ABC News: Pakistan causes YouTube outage for two-thirds of world. “Most of the world’s Internet users lost access to YouTube for several hours Sunday after an attempt by Pakistan’s government to block access domestically affected other countries. The outage highlighted yet another of the Internet’s vulnerabilities, coming less than a month after broken fiber-optic cables in the Mediterranean took Egypt off line and caused communications problems from the Middle East to India.”
Popular Mechanics: Facebook Admits Its New Gadget Might Use Your Data for Ads After All. “The debut of Portal, Facebook’s video chatting device, sparked an obvious question: Does this camera-enabled home assistant manufactured by a company attached to numerous privacy scandals keep your private data private? Facebook was quick to note that Portal wouldn’t feed your data to advertisers — ‘Portal conversations stay between you and the people you’re calling,’ last week’s announcement said — but that reassurance has already proven false: Facebook might use your calls and Portal app usage as queues for its advertising network, a company spokesperson told Recode.”
Mashable: Twitter will publicly flag tweets that violate its terms of service. “There’s nothing like a little public pressure to get someone to clean up their act. Twitter announced a change on Wednesday that will make it clear when someone has posted a tweet that violates Twitter’s terms of service.” What concerns me about this is that some really disturbing things apparently don’t violate Twitter’s terms of service — like, oh, comparing Jewish people to termites.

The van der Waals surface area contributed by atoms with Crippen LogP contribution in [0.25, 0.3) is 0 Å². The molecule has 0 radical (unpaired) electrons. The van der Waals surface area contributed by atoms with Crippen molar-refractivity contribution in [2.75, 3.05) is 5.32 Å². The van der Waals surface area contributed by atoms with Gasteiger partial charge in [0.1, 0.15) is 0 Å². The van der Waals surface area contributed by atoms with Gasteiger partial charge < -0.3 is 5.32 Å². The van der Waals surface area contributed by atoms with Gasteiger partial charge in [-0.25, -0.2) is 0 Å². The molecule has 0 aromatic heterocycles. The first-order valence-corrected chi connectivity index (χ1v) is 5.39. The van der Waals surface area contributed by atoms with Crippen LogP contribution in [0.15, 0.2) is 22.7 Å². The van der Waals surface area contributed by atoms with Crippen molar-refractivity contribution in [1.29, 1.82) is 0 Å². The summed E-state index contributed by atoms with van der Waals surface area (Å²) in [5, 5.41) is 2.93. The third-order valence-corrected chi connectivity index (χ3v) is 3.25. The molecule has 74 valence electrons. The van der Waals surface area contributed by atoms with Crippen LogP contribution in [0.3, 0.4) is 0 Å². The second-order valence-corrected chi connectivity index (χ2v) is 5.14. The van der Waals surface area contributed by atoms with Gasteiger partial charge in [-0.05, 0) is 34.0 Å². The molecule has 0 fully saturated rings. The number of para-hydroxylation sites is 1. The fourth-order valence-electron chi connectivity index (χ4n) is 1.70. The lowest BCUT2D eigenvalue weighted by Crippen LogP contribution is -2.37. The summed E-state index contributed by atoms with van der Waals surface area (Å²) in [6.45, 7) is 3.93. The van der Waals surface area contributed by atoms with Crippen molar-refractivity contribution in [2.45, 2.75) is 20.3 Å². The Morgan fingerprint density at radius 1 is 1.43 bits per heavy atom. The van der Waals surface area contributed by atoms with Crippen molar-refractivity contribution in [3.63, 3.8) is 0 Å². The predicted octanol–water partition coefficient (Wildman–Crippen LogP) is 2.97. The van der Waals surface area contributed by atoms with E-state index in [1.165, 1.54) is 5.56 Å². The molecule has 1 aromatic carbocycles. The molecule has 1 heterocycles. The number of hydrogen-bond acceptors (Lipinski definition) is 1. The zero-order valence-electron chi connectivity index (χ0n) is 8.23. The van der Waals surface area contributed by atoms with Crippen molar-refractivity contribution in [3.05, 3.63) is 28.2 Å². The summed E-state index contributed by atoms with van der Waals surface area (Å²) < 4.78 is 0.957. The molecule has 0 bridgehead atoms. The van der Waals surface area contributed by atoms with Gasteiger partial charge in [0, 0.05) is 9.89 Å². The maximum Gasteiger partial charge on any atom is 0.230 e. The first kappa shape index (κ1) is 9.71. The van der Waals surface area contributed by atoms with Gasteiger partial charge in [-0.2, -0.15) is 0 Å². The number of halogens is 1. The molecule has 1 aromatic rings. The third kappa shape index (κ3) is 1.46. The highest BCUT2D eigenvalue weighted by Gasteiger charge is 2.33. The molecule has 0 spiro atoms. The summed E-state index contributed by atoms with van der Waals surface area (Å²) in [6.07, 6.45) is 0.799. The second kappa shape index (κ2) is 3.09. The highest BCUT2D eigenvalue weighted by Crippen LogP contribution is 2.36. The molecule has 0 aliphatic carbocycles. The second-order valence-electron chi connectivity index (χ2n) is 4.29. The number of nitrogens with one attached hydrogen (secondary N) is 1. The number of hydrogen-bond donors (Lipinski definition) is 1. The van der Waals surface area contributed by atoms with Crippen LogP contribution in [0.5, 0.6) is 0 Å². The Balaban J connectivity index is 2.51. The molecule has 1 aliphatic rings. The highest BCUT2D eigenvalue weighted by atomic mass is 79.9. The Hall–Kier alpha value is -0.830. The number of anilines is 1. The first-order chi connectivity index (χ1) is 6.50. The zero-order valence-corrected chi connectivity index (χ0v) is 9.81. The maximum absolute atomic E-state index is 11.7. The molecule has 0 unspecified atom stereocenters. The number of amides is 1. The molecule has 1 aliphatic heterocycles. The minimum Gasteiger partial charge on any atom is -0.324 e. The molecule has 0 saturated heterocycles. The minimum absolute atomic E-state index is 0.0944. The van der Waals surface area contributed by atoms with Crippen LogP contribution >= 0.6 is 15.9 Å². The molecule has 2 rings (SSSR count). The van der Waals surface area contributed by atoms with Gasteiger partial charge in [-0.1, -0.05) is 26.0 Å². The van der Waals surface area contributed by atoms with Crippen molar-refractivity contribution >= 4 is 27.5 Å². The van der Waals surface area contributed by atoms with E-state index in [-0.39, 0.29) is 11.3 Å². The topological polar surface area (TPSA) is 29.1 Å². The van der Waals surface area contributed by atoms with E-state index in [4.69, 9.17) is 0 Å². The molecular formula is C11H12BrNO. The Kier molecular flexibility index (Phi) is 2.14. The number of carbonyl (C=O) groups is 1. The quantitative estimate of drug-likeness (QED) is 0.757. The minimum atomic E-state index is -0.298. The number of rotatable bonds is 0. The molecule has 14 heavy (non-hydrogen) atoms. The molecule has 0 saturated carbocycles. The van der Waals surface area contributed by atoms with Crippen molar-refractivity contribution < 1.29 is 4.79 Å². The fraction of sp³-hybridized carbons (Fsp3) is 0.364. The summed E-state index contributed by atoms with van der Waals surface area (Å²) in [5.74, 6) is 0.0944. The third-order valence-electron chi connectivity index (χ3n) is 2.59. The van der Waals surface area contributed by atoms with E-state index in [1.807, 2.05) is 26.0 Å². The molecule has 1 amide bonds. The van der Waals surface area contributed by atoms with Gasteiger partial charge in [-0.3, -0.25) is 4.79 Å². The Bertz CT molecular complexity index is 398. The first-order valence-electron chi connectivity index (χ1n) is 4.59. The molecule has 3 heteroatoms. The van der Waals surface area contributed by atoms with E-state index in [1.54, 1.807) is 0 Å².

BetaNews: Chrome 70 introduces more control over security features. “Google has released Chrome 70.0 for Windows, Mac and Linux, along with Chrome for iOS 70.0. Chrome for Android 70.0 is due imminently. The desktop version of the browser gains several new security related features to build on the major facelift unveiled in Chrome 69 to mark its tenth anniversary.”
The Verge: Scribd partners with The New York Times for a cheaper joint subscription. “If you already have or are looking into a subscription for The New York Times, then Scribd has a bundle for you that’s a great deal: for $12.99 a month, you can subscribe to both NYT and Scribd.”
Indiana University: IU will lead $2 million partnership to expand access to research data. “Students, faculty and researchers across the Midwest and beyond will gain critical access to new research data through a cloud-based platform whose construction has been made possible under a large-scale partnership led by the IU Libraries and IU Network Science Institute.”
I don’t normally do much on high school newspapers, but the breadth of this one timewise led me to make an exception. DigitalNC: More issues of the Greensboro High School student newspaper are available on DigitalNC. “Thanks to our partner, the Greensboro History Museum, additional issues of the student newspaper from Greensboro High School, High Life, are now available on DigitalNC. Newly available issues cover the years 1923-1926, 1937-1941, 1957, and 1976-1978. The paper features information from the high school, now Grimsley High School, and the surrounding Greensboro community.”